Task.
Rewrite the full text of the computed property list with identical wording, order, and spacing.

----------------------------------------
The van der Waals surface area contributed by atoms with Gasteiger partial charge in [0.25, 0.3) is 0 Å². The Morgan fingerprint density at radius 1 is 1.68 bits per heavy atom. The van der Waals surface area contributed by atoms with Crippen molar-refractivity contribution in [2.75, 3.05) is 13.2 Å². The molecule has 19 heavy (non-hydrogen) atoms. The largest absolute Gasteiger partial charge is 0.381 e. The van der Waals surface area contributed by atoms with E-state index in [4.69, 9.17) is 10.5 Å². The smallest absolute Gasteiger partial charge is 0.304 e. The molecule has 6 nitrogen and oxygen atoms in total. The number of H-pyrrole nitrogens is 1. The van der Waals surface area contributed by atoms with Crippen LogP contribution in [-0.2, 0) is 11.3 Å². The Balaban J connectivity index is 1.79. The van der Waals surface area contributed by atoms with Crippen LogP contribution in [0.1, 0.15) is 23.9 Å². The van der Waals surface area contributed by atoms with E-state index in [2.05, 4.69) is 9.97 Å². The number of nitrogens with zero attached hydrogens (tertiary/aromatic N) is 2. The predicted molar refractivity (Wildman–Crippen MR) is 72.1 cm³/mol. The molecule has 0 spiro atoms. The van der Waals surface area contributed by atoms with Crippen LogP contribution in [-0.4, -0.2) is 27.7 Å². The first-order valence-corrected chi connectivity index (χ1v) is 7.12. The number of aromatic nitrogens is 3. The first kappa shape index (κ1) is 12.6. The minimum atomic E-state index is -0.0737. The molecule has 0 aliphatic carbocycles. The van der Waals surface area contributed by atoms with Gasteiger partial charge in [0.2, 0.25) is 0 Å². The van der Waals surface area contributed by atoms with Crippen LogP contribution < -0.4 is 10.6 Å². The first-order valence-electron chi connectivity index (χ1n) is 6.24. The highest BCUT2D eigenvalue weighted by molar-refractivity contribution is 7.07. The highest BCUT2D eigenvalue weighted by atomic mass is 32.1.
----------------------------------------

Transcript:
The van der Waals surface area contributed by atoms with Gasteiger partial charge in [0.25, 0.3) is 0 Å². The Morgan fingerprint density at radius 1 is 1.68 bits per heavy atom. The van der Waals surface area contributed by atoms with Crippen molar-refractivity contribution in [2.75, 3.05) is 13.2 Å². The molecule has 19 heavy (non-hydrogen) atoms. The largest absolute Gasteiger partial charge is 0.381 e. The van der Waals surface area contributed by atoms with E-state index in [4.69, 9.17) is 10.5 Å². The smallest absolute Gasteiger partial charge is 0.304 e. The molecule has 6 nitrogen and oxygen atoms in total. The number of H-pyrrole nitrogens is 1. The van der Waals surface area contributed by atoms with Crippen LogP contribution in [-0.2, 0) is 11.3 Å². The Balaban J connectivity index is 1.79. The van der Waals surface area contributed by atoms with Crippen LogP contribution in [0.1, 0.15) is 23.9 Å². The van der Waals surface area contributed by atoms with E-state index in [2.05, 4.69) is 9.97 Å². The number of nitrogens with zero attached hydrogens (tertiary/aromatic N) is 2. The predicted molar refractivity (Wildman–Crippen MR) is 72.1 cm³/mol. The molecule has 0 spiro atoms. The van der Waals surface area contributed by atoms with Crippen LogP contribution in [-0.4, -0.2) is 27.7 Å². The first-order valence-corrected chi connectivity index (χ1v) is 7.12. The number of aromatic nitrogens is 3. The first kappa shape index (κ1) is 12.6. The minimum atomic E-state index is -0.0737. The molecule has 0 aliphatic carbocycles. The van der Waals surface area contributed by atoms with Gasteiger partial charge in [0.2, 0.25) is 0 Å². The van der Waals surface area contributed by atoms with Crippen LogP contribution < -0.4 is 10.6 Å². The first-order valence-electron chi connectivity index (χ1n) is 6.24. The highest BCUT2D eigenvalue weighted by molar-refractivity contribution is 7.07. The highest BCUT2D eigenvalue weighted by atomic mass is 32.1.